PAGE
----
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Flight Archery

The objective of flight shooting is to propel an arrow as far as possible. Although not practised widely in Australia due to a lack of convenient and available venues, it remains a popular aspect of the sport.

During flight competitions, six arrows are shot by each archer and constitutes a flight event.

Flight tournaments are shot in two classes, OPEN and LIMITED. Flight events are shot with traditional recurve flight bows.

Many events also include target tackle events, which allows archers to shoot their normal recurve, compound, longbow or crossbow used in club activities.

Archers' Equipment

General

Equipment - Traditional Flight Recurve Bow, Recurve Bow, Compound Bow, Longbow and Crossbow

a) Traditional Recurve Flight Bow:

The bow is an instrument consisting of a handle (grip) and two flexible limbs ending in a tip with a string nock. The bow is braced for use by a single bow string attached directly between the two string nocks only and, while in operation, is held in one hand by its handle while the string is drawn, held back and released by the other hand. These bows are usually very short, using overdraws that enable the use of very short arrows. These bows may also be constructed with a "keyhole" in the riser.

Mechanical or other devices with moving parts such as release aids are not permitted in Traditional Recurve Flight Bow. However, traditional flight release devices may be used, including:

  • flipper or strap or
  • any one piece release aid, i.e., ring, block, hook, etc.

Flight1

Traditional Recurve Flight Bow

b) Recurve Bow:

This division comes under the umbrella of Target Tackle Flight. Refer to standard recurve equipment rules; equipment must be as shot in target events.

flight4

Target Tackle Recurve Bow

c) Compound Bow:

This divisions also comes under the umbrella of Target Tackle Flight. Refer to compound equipment rules; equipment must be as shot in target events.

d) Longbow

Refer to longbow equipment rules as used in target and field archery; no form of release aid may be used.

flight 2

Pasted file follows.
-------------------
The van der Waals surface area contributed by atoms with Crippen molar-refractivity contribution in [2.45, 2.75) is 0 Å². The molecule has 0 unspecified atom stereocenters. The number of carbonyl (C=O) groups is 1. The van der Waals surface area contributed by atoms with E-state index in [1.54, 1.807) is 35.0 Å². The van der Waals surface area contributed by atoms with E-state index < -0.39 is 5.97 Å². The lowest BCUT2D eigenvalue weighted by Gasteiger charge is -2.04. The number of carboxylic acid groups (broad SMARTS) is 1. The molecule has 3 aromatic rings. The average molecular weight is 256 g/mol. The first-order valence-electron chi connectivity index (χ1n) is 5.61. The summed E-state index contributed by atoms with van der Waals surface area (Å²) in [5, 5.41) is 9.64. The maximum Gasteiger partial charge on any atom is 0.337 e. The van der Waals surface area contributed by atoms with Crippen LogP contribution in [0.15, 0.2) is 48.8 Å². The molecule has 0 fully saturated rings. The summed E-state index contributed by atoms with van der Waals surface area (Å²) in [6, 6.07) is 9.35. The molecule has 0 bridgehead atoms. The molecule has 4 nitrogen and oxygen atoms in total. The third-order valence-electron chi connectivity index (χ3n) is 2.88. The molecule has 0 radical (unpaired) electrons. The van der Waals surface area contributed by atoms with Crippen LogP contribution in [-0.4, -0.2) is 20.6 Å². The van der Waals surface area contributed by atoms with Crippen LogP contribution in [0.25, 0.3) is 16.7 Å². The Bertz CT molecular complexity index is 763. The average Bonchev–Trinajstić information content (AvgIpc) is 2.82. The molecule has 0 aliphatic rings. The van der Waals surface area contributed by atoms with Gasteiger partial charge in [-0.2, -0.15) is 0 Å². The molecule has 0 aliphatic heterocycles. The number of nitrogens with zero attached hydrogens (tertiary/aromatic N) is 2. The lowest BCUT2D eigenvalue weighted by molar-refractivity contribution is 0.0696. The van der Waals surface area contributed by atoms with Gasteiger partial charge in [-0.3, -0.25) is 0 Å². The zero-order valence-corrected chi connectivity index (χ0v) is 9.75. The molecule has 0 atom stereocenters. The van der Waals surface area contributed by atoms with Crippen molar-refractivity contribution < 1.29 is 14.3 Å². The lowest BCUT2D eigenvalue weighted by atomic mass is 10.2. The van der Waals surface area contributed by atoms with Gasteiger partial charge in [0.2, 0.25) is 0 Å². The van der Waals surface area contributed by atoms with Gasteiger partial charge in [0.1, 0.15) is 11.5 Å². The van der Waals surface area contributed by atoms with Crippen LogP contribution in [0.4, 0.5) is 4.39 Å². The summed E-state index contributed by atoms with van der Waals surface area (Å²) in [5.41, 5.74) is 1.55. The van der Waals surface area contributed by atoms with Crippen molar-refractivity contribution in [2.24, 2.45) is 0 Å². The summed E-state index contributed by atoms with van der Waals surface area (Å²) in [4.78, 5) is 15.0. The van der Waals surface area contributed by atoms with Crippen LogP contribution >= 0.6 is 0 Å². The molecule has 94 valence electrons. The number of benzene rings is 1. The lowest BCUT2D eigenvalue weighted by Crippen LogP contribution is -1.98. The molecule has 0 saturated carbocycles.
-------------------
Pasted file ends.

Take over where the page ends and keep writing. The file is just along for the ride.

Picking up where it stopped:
Longbow

Arrows

a) Arrows for Traditional Recurve Flight can be made of wood, aluminium or carbon fibre. Usually flight arrows are make of barrelled carbon fibre using short stiff fletches.

b) Arrows for Target Tackle must be the same as used in target events.

Each arrow must be plainly marked with the name of the archer, the bow weight class in which it is to be used and numbered. An arrow cannot be used more than once in any event.

The minimum arrow length for Traditional Recurve Flight arrows must be 356 mm.

For Traditional Recurve Flight, a safety loading stick may be used and its length shall not exceed 203 mm measured from the inside flat surface of the bow.

Weight Classes

The recognised weight classes are:

      Men & Junior Boys: Unlimited; up to 40 kg, up to 33 kg and up to 25 kg.

      Women & Junior Girls: Unlimited; up to 25 kg and up to 18 kg.

      Cadet: Up to 25 kg and up to 18 kg.

To determine the weight of a compound bow, it will be determined by the maximum peak weight of the bow.

Weighing of Equipment

Bows must be weighed in all limited weight class events. To allow a record, a bow shall be considered to be unlimited, unless it has been weighed before the event.

Archers will have access to the official scales on the day before the event.

Weighing devices are be accurate to a tolerance of +0.25 kg

All weighing of limited bows and all strings to be used, shall be at the event and the DOS shall ensure that no adjustments are made to draw weights between weighing and shooting.

Bows shall be weighed to the point where the longest arrows for that event would drop off the rear of the arrow rest, provided such arrow rest is fixed to the bow in such a manner that provides no easy method of alteration in position, such as sliding or slotted adjustments.

The length of draw for the purposes of weighing shall in each case be considered as the length of the longest arrow to be used in the event, measured from the base of the nock groove to the tip of the point.

Venue Layout

The flight shooting field should be an open, flat area. The landing area, should be at least 200 metres wide and up to one kilometre long.

This area should be free of obstructions and hazards such as trees, buildings, fences, ditches, etc and should provide, where possible, a grassed area favourable for arrows to lodge into and be readily visible. The grass should be short enough to allow arrows to be easily seen.

A shooting line 20 metres long shall be marked on the ground and one metre in front of this shall be a second line, the foul line.

An area 20 metres long by 5 metres wide shall be roped off behind the shooting line with access through a 1 metre gateway. This is the Equipment Area.

A central line shall be marked on the ground, from what is considered to be the minimum distance that will be shot, to 100 metres beyond the furthest distance expected to be recorded.

Stakes shall be placed at nominal 100 metres intervals along the central line and shall be appropriately labelled.

Shooting Control and Safety

Before shooting starts, the DOS will check that the shooting field is clear.

No person other than the archers, scorers, Judges and/or Field Assistants is allowed on the shooting field.

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